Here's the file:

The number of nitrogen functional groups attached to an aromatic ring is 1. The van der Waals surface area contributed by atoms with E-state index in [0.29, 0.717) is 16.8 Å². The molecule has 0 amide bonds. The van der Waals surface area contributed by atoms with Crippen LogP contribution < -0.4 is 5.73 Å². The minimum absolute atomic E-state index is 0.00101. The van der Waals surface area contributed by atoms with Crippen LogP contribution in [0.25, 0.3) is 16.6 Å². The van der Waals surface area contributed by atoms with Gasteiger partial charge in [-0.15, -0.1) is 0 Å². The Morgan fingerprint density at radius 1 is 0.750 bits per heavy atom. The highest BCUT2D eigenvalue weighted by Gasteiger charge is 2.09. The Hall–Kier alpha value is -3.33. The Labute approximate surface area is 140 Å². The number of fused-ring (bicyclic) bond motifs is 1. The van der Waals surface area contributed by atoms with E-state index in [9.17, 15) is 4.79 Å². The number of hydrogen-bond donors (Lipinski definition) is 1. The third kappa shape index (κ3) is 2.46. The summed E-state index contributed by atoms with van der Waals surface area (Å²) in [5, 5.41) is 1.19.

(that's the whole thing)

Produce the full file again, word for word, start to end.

The number of nitrogen functional groups attached to an aromatic ring is 1. The van der Waals surface area contributed by atoms with E-state index in [0.29, 0.717) is 16.8 Å². The molecule has 0 amide bonds. The van der Waals surface area contributed by atoms with Crippen LogP contribution < -0.4 is 5.73 Å². The minimum absolute atomic E-state index is 0.00101. The van der Waals surface area contributed by atoms with Crippen LogP contribution in [0.25, 0.3) is 16.6 Å². The van der Waals surface area contributed by atoms with Gasteiger partial charge in [-0.15, -0.1) is 0 Å². The Morgan fingerprint density at radius 1 is 0.750 bits per heavy atom. The highest BCUT2D eigenvalue weighted by Gasteiger charge is 2.09. The Hall–Kier alpha value is -3.33. The Labute approximate surface area is 140 Å². The number of fused-ring (bicyclic) bond motifs is 1. The van der Waals surface area contributed by atoms with E-state index in [9.17, 15) is 4.79 Å². The number of hydrogen-bond donors (Lipinski definition) is 1. The third kappa shape index (κ3) is 2.46. The summed E-state index contributed by atoms with van der Waals surface area (Å²) in [5, 5.41) is 1.19.